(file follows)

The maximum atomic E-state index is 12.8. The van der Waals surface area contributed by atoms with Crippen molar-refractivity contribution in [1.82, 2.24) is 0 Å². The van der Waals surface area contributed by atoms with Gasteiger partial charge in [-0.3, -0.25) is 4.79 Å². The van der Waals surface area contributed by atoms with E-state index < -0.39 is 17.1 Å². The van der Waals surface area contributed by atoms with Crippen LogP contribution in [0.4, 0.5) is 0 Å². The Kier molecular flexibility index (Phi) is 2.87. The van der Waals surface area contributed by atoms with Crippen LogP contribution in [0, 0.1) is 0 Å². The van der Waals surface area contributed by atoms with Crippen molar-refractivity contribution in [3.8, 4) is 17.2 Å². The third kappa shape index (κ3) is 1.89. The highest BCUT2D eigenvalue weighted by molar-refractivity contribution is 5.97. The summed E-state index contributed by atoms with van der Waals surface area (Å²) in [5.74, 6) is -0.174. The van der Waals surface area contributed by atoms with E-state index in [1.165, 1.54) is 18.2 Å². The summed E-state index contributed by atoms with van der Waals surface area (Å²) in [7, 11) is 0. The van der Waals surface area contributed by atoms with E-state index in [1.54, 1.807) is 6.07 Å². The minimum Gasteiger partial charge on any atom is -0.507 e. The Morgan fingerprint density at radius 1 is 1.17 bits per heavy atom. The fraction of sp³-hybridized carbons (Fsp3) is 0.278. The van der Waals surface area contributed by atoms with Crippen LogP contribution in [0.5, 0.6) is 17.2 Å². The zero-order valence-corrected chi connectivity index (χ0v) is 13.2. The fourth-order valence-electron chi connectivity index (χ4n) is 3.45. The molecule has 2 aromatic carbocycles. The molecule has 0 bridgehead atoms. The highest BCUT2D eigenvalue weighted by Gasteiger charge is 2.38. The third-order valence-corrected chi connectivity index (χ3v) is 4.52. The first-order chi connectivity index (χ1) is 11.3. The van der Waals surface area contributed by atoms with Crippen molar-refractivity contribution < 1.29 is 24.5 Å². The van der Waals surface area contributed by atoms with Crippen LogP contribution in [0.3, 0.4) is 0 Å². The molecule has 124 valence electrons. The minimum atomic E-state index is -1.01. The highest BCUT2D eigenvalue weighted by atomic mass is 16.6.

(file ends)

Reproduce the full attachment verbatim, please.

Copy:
The maximum atomic E-state index is 12.8. The van der Waals surface area contributed by atoms with Crippen molar-refractivity contribution in [1.82, 2.24) is 0 Å². The van der Waals surface area contributed by atoms with Gasteiger partial charge in [-0.3, -0.25) is 4.79 Å². The van der Waals surface area contributed by atoms with E-state index < -0.39 is 17.1 Å². The van der Waals surface area contributed by atoms with Crippen LogP contribution in [0.4, 0.5) is 0 Å². The Kier molecular flexibility index (Phi) is 2.87. The van der Waals surface area contributed by atoms with Crippen LogP contribution in [0, 0.1) is 0 Å². The van der Waals surface area contributed by atoms with Crippen molar-refractivity contribution in [3.8, 4) is 17.2 Å². The third kappa shape index (κ3) is 1.89. The highest BCUT2D eigenvalue weighted by molar-refractivity contribution is 5.97. The summed E-state index contributed by atoms with van der Waals surface area (Å²) in [5.74, 6) is -0.174. The van der Waals surface area contributed by atoms with E-state index in [1.165, 1.54) is 18.2 Å². The summed E-state index contributed by atoms with van der Waals surface area (Å²) in [7, 11) is 0. The van der Waals surface area contributed by atoms with E-state index in [1.54, 1.807) is 6.07 Å². The minimum Gasteiger partial charge on any atom is -0.507 e. The Morgan fingerprint density at radius 1 is 1.17 bits per heavy atom. The fraction of sp³-hybridized carbons (Fsp3) is 0.278. The van der Waals surface area contributed by atoms with Crippen LogP contribution in [0.5, 0.6) is 17.2 Å². The zero-order valence-corrected chi connectivity index (χ0v) is 13.2. The fourth-order valence-electron chi connectivity index (χ4n) is 3.45. The molecule has 2 aromatic carbocycles. The molecule has 0 bridgehead atoms. The highest BCUT2D eigenvalue weighted by Gasteiger charge is 2.38. The third-order valence-corrected chi connectivity index (χ3v) is 4.52. The first-order chi connectivity index (χ1) is 11.3. The van der Waals surface area contributed by atoms with Crippen molar-refractivity contribution < 1.29 is 24.5 Å². The van der Waals surface area contributed by atoms with Crippen LogP contribution in [0.3, 0.4) is 0 Å². The molecule has 124 valence electrons. The minimum atomic E-state index is -1.01. The highest BCUT2D eigenvalue weighted by atomic mass is 16.6.